Neutral Axis


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neutral axis

[′nü·trəl ′ak·səs]
(mechanics)
In a beam bent downward, the line of zero stress below which all fibers are in tension and above which they are in compression.

Axis, Neutral

 

(in strength of materials), for a beam that undergoes bending, a line in a cross section of the beam such that at all points of the line the normal stresses parallel to the axis of the beam are equal to zero. The neutral axis divides the cross section into two parts: the normal stresses are tensile in one part and compressive in the other. If ab (see Figure 1)—the line through which the plane of action of the external forces passes—is one of the principal axes of inertia for the cross section shown in Figure 1, then the neutral axis mn will be the second principal axis. The locus of all the neutral axes forms the neutral surface of a beam.

Figure 1

neutral axis

An imaginary line in a beam, shaft, or other member, subjected to bending, where there is no tension or compression and where no deformation takes place.
References in periodicals archive ?
x]--static moment of inertia of cross sectional area dF of about the neutral axis x:
In order to obtain neutral axis distance x and cross section secondary moment I, the sheets were assumed to be in complete junction.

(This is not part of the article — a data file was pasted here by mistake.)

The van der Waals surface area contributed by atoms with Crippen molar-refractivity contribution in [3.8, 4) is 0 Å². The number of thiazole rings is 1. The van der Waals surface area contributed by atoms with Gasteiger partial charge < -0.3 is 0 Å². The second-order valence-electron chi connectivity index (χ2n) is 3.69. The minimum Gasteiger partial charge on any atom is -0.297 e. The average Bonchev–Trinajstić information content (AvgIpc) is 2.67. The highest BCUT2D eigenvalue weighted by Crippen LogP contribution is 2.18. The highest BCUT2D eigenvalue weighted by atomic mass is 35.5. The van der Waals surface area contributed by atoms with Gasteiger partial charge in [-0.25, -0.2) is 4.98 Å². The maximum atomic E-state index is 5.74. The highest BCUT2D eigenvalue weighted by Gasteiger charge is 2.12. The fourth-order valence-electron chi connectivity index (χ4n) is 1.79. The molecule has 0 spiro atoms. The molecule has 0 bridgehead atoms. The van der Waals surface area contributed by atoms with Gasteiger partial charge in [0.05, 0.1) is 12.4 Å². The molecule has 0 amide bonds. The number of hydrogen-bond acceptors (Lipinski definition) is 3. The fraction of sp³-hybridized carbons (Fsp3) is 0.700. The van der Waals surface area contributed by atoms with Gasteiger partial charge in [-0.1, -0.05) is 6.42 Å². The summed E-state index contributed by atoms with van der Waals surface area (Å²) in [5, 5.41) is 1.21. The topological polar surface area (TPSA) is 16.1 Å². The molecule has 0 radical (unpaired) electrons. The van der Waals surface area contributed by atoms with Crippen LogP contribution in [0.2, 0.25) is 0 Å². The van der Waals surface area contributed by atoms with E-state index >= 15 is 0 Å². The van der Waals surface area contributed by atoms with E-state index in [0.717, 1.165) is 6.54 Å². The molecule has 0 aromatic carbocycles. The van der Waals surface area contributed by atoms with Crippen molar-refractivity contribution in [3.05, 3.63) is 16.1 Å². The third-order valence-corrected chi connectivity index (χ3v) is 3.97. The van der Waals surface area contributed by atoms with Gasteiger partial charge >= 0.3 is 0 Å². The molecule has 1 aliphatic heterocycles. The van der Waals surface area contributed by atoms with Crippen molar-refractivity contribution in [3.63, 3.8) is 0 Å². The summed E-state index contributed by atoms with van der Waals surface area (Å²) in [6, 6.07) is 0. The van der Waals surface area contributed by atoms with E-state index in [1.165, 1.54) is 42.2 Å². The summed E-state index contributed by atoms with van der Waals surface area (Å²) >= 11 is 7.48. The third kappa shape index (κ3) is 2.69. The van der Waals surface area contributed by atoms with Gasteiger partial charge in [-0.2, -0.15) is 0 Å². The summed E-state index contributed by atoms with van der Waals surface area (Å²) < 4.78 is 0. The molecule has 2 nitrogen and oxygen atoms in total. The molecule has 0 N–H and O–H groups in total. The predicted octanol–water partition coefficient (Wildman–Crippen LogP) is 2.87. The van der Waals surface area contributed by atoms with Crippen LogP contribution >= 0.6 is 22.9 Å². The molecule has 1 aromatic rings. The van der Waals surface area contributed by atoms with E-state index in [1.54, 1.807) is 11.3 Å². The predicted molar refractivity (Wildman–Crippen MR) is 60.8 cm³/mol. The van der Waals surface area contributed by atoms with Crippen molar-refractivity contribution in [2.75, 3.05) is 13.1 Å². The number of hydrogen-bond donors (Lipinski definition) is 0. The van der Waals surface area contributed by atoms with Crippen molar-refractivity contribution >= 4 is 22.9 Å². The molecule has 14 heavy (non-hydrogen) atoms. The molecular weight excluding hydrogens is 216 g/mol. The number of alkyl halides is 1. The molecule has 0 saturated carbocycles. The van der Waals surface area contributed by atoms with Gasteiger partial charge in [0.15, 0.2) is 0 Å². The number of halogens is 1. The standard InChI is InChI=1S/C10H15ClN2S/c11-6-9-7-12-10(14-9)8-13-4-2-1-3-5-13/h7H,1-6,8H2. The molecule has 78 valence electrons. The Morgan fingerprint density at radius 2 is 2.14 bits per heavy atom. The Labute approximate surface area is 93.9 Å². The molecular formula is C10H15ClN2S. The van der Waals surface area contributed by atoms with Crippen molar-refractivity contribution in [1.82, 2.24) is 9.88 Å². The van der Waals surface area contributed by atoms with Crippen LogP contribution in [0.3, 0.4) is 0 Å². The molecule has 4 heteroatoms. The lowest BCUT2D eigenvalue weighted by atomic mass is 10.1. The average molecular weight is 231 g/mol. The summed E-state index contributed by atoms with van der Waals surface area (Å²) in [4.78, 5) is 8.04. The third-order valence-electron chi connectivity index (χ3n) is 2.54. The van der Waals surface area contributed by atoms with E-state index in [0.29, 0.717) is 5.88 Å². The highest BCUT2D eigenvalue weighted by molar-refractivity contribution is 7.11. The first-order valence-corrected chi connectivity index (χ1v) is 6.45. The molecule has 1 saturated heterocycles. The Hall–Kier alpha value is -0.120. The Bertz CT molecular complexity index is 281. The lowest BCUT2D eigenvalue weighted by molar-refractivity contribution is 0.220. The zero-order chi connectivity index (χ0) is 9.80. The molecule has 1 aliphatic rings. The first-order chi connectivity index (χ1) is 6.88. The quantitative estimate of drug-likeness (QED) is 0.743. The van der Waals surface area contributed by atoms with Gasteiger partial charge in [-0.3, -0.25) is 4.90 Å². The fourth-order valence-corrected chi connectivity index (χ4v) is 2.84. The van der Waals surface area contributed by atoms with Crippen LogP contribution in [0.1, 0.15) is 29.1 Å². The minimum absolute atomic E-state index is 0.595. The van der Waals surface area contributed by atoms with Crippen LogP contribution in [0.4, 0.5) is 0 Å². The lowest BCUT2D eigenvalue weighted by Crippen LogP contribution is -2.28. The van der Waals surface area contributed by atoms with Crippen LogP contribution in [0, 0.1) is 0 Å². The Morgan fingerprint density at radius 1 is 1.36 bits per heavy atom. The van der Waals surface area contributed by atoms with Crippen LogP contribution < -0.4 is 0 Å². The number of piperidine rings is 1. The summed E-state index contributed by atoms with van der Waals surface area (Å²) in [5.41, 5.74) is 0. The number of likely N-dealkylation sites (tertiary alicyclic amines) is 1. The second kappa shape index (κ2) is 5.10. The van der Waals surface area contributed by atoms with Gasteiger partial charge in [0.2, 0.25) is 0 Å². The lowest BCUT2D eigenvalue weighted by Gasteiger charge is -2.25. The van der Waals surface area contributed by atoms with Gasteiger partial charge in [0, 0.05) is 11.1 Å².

Y/T ratio from neutral axis weld location wasn't measured because it is not required in the specification.
The orientation of the glenoid using the novel software tool was corrected closer to the neutral axis than what was found in the initial placement study using the preliminary software tool (3.
For a rectangular cross section, the neutral axis is located at half the local bar thickness.
The position of the neutral axis is once again calculated by the equilibrium of the internal forces.
Examine a joist in cross-section, and you will find a point at which the compressive force ends and tensile stress begins, this point is called the neutral axis.
Twenty-four specimens contained concentric strands (strands centered at the neutral axis of the specimen).
The analysis supports user input of the moment of inertia, neutral axis distance, contact point distance and total span as variables.
s], c is neutral axis depth, and tensile strength of steel fiber reinforced concrete can be calculated using